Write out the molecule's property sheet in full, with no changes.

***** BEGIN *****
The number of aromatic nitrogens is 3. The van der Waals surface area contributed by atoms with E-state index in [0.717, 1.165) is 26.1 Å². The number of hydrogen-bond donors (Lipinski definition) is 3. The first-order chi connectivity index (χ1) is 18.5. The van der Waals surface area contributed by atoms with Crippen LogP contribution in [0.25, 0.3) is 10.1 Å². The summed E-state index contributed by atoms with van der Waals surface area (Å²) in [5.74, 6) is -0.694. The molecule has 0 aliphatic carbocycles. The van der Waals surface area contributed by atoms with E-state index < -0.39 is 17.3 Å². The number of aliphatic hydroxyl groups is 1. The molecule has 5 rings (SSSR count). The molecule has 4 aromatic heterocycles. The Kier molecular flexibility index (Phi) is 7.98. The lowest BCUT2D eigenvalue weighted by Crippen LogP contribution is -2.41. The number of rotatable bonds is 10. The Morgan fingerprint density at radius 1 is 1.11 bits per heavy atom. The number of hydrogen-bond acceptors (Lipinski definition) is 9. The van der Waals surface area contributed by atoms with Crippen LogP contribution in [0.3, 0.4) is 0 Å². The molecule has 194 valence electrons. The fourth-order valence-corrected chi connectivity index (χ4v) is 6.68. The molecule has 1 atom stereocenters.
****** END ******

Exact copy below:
The number of aromatic nitrogens is 3. The van der Waals surface area contributed by atoms with E-state index in [0.717, 1.165) is 26.1 Å². The number of hydrogen-bond donors (Lipinski definition) is 3. The first-order chi connectivity index (χ1) is 18.5. The van der Waals surface area contributed by atoms with Crippen LogP contribution in [0.25, 0.3) is 10.1 Å². The summed E-state index contributed by atoms with van der Waals surface area (Å²) in [5.74, 6) is -0.694. The molecule has 0 aliphatic carbocycles. The van der Waals surface area contributed by atoms with E-state index < -0.39 is 17.3 Å². The number of aliphatic hydroxyl groups is 1. The molecule has 5 rings (SSSR count). The molecule has 4 aromatic heterocycles. The Kier molecular flexibility index (Phi) is 7.98. The lowest BCUT2D eigenvalue weighted by Crippen LogP contribution is -2.41. The number of rotatable bonds is 10. The Morgan fingerprint density at radius 1 is 1.11 bits per heavy atom. The number of hydrogen-bond acceptors (Lipinski definition) is 9. The van der Waals surface area contributed by atoms with Crippen LogP contribution in [0.3, 0.4) is 0 Å². The molecule has 194 valence electrons. The fourth-order valence-corrected chi connectivity index (χ4v) is 6.68. The molecule has 1 atom stereocenters.